In 1996, an anonymous man in Holland bought what he thought was just a golden Buddha statue. But the following year, experts working on restoration discovered something inside that made his buy a lot more interesting: a mummified skeleton.
In 2013, researchers at Mannheim University Hospital in Germany performed a CT scan on the statue, and, following a seven-month exhibition at the Drents Museum in Assen, Holland, that ended last August, experts decided to conduct a closer analysis with additional CT scans and an endoscopy.
"On the outside, it looks like a large statue of Buddha," the Drents museum said in a release. "Scan research has shown that on the inside, it is the mummy of a Buddhist monk who lived around the year 1100."
Research supports the theory that the skeleton is that of Buddhist master Liuquan, a member of the Chinese Meditation School. Even crazier? Liuquan essentially mummified himself in a process that began a very long time before his death.
The process of self-mummification is a grisly and grueling one attempted by certain Buddhist monks to achieve new levels of enlightenment and veneration. Practitioners followed a strict 1000-day diet of nuts and seeds in order to strip the body of fat, followed by a diet of bark and roots for another 1000 days. Toward the end of those six years, the monks would begin ingesting a poisonous tea made from the sap of the Urushi tree, which—in addition to causing vomiting and a rapid loss of body fluids—also acted as a preservative to kill off bacteria that would cause the body to decay after death.
After all that, the monk would lock himself in a tiny tomb, just large enough to accommodate his body in the lotus position, with an air tube and a bell. Every day that he remained alive, the monk would ring the bell; when the ringing ceased, his fellow monks would seal the tomb for another 1000 days. If the mummification process was deemed a success, the preserved monk would be celebrated as a Buddha, his body placed in a temple. (Failed mummies were resealed inside their tombs.)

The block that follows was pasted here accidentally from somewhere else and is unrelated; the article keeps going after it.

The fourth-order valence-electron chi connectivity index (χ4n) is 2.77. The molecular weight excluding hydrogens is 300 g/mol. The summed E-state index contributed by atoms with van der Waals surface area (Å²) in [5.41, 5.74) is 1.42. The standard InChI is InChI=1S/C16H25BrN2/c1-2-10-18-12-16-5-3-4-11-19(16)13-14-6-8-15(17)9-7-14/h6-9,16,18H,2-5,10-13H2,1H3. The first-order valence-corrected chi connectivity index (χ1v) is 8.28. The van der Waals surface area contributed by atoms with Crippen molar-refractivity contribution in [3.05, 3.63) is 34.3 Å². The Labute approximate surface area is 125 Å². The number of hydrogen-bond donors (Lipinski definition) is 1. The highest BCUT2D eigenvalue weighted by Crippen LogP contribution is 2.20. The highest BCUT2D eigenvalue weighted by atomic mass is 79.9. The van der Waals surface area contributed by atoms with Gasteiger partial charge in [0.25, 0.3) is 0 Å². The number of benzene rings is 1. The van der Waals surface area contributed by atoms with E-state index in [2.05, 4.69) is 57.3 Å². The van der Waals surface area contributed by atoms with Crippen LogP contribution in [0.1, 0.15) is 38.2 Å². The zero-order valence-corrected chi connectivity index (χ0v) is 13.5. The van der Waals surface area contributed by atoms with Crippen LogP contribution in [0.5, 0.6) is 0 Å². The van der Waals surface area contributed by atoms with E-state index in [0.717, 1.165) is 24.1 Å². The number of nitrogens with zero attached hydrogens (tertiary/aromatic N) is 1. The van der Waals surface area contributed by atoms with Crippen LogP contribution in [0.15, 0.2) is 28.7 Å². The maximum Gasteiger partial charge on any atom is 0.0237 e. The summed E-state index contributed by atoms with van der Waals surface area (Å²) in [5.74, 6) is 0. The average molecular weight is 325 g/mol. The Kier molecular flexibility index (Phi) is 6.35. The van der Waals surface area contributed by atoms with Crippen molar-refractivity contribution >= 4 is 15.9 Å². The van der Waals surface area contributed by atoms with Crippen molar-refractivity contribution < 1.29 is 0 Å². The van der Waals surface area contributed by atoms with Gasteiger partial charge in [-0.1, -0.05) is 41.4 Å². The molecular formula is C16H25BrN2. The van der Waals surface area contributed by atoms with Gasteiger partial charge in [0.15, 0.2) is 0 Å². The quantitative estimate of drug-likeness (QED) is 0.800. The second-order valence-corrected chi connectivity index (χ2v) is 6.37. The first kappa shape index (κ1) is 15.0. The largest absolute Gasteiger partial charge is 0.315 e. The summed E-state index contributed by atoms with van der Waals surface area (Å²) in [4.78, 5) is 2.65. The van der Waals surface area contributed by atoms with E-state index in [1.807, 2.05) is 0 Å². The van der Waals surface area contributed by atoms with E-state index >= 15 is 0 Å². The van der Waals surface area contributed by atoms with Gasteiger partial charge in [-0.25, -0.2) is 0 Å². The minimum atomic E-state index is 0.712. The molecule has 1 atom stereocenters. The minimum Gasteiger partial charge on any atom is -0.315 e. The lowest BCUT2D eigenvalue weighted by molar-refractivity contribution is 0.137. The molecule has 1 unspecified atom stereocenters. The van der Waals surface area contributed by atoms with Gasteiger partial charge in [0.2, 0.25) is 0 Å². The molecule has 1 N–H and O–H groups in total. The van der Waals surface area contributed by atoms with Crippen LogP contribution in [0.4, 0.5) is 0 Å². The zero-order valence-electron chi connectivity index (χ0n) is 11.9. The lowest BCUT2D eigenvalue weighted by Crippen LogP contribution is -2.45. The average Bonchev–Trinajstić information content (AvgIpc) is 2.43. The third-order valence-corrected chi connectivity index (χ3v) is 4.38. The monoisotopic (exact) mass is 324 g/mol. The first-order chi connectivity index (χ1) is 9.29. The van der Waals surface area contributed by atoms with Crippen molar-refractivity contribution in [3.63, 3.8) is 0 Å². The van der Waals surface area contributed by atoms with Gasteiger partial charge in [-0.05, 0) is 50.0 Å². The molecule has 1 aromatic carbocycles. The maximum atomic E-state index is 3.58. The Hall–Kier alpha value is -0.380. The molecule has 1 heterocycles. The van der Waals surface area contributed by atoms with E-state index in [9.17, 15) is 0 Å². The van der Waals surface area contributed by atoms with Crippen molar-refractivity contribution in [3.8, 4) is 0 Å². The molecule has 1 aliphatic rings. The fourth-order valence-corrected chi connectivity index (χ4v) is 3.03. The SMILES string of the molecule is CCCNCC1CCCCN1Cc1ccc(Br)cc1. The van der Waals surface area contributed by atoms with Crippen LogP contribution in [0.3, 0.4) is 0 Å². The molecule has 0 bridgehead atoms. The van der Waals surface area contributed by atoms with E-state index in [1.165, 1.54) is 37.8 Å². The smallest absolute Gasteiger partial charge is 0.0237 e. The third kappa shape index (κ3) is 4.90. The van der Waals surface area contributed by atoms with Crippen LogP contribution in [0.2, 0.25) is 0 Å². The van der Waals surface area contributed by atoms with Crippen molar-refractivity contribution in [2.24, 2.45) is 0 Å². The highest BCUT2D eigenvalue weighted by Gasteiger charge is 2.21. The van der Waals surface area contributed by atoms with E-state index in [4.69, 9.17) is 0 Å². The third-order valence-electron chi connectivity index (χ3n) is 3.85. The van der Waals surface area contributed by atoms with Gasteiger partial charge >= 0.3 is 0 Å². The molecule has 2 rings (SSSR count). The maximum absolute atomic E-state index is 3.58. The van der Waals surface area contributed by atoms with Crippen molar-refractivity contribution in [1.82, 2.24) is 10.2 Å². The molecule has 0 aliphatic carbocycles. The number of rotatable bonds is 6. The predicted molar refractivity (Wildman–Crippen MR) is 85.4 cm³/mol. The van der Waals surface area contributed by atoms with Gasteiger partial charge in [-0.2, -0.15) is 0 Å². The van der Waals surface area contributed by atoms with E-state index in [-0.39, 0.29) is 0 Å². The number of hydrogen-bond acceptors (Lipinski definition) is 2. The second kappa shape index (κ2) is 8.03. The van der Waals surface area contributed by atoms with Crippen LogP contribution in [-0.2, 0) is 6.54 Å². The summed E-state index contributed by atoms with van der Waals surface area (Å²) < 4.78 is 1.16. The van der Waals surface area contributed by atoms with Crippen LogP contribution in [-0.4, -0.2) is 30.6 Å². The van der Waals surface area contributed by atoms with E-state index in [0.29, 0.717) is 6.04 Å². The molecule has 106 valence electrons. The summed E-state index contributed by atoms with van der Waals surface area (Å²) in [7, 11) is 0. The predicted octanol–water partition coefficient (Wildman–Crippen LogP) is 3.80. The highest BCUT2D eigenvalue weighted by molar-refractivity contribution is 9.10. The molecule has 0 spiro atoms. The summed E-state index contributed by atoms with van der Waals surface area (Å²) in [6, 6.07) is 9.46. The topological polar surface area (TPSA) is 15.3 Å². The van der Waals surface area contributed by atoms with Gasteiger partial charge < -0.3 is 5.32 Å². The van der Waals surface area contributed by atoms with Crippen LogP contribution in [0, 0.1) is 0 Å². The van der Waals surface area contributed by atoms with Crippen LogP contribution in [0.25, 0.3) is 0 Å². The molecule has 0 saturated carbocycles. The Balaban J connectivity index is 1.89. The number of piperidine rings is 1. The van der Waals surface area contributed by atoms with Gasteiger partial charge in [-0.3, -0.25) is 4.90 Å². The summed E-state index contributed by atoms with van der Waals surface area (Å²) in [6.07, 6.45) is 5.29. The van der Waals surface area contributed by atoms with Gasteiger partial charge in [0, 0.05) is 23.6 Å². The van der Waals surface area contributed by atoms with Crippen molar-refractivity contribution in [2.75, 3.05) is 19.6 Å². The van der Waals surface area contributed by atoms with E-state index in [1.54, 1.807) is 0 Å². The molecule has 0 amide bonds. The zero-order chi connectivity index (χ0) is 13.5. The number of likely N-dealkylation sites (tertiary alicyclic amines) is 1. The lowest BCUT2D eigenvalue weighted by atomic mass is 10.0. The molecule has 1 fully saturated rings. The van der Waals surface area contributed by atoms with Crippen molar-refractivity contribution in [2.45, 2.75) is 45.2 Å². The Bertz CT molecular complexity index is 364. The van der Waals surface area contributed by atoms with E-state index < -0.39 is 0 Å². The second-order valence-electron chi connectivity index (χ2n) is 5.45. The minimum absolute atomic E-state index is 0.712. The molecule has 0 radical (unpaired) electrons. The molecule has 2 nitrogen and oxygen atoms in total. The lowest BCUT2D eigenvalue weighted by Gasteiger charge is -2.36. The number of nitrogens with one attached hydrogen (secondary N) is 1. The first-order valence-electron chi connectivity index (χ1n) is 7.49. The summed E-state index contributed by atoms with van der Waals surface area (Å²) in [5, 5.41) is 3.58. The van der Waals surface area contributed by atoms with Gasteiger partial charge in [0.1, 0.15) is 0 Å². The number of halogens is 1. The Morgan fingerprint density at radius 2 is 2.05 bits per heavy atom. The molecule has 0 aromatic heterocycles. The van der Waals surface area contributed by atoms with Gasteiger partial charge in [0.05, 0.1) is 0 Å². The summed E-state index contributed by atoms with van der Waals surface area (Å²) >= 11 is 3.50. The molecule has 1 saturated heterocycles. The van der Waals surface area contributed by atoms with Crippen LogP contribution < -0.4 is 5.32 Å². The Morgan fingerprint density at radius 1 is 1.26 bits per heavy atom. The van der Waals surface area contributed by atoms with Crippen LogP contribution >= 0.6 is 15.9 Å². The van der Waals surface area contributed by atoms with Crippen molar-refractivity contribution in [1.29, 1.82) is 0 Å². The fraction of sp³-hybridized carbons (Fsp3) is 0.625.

The former appears to be the case for Liuquan, who was likely worshiped as a mummy for many years before being interred in the statue in the 14th century, as evidenced by a 14th-century textile roll found beneath the body. In addition to that textile, researchers discovered that Liuquan's organs had been replaced with some sort of script.
"What we thought was lung tissue, was not lung tissue, but what seems to be the remains of little pieces of paper with Chinese writing on them inside the body," Vincent van Vilsteren, curator of archaeology at the Drents Museum, told FoxNews.com. "There are still some investigations going on, DNA research is going on," he added.
The Buddha statue will be on display at the Hungarian Natural History Museum in Budapest until early May, when it heads to Luxembourg.